Over the last year or so we have seen a marked change in the treatment landscape for men with castrate resistant advanced prostate cancer. The FDA has approved sipuleucel-T (Provenge), cabazitaxel (Jevtana) and last week it also approved abiraterone (Zytiga).
This changed landscape of multiple treatment options creates new problems, of course good problems. Prostate cancer survivors along with their clinicians are now are going to have to make difficult decisions about which drugs to use and in what sequence. Some of these decisions will involve “off- label” uses, which in this climate, might not qualify for insurance reimbursement.
Making these decisions is going to be difficult as we do not have a lot of evidence about how some of these treatments stack up against each other and in what order (or perhaps even they should be mixed in a type of drug cocktail as is done in the treatment of HIV) they should be sequenced. Abiraterone and cabazitaxel haven’t been compared in a head-to-head trial; their pivotal clinical trials were against the then standard of care, docetaxel. Despite this, I can only assume that abiraterone which has fewer serious side effects and can be taken orally may make it the preferred first option.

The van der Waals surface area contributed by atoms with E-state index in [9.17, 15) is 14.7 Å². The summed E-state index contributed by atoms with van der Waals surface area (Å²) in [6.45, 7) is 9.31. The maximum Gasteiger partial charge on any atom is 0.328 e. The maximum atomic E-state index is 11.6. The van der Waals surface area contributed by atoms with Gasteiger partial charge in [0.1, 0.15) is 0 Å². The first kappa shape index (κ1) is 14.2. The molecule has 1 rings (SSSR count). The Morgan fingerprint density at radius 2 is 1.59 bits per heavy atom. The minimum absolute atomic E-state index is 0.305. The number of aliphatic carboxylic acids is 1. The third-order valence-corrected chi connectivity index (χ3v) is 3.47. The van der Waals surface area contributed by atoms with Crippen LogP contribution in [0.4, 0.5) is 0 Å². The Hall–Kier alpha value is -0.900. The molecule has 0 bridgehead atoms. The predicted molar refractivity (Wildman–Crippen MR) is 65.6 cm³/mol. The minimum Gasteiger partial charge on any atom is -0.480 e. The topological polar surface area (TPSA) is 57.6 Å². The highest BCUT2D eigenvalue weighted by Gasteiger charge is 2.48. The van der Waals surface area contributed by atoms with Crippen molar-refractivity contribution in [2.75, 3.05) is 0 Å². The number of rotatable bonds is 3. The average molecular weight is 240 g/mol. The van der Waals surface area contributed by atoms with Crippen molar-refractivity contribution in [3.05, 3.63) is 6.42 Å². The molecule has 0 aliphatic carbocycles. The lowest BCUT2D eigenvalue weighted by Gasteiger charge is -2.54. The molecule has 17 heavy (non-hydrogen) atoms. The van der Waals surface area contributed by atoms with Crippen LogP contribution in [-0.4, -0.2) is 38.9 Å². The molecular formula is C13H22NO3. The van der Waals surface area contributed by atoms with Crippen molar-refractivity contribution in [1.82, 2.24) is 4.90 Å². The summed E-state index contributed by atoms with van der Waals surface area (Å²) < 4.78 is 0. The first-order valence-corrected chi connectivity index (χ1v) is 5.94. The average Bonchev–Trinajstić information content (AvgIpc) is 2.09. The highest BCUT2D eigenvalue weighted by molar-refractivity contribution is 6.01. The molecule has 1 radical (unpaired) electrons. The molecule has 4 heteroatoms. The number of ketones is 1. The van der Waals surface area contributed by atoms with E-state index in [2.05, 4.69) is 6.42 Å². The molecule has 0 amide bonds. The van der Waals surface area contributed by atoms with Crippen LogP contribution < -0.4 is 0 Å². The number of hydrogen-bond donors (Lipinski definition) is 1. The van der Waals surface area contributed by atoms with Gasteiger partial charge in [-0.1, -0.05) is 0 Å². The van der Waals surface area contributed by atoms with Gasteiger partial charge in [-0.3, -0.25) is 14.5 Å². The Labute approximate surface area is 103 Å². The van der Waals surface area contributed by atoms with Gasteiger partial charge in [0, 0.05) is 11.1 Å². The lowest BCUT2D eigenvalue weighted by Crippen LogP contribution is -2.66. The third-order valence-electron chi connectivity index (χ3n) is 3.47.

To add to the dilemma, in a most unusual situation for advanced prostate cancer, there are still a number of other very promising drugs advancing in the pipeline. Both TAK-700 and MDV-3100 as well as a number of potential immunologic treatments are in phase III clinical trials in men with castrate resistant prostate cancer that no longer responds to docetaxel. If all of these drugs (treatments) also demonstrate life extension they too will be added to the same sequencing question.
Please do not interpret this as my complaining. I celebrate these recent advances. If we need a complication or a problem, what better one than this? Without additional clinical trials comparing these new treatments, how are we do know what will be best?
Despite this changed landscape we need to also remember that all three of these drugs, as well as docetaxel (chemotherapy) only extend survival time in relatively modest time increments measured in months. So, we still remain in the proverbial pickle.
– – If you have not yet written to your member of congress about having them sign on to the King-Jackson letter (see yesterday’s post), what are you waiting for?
Joel T Nowak, M.A., M.S.W.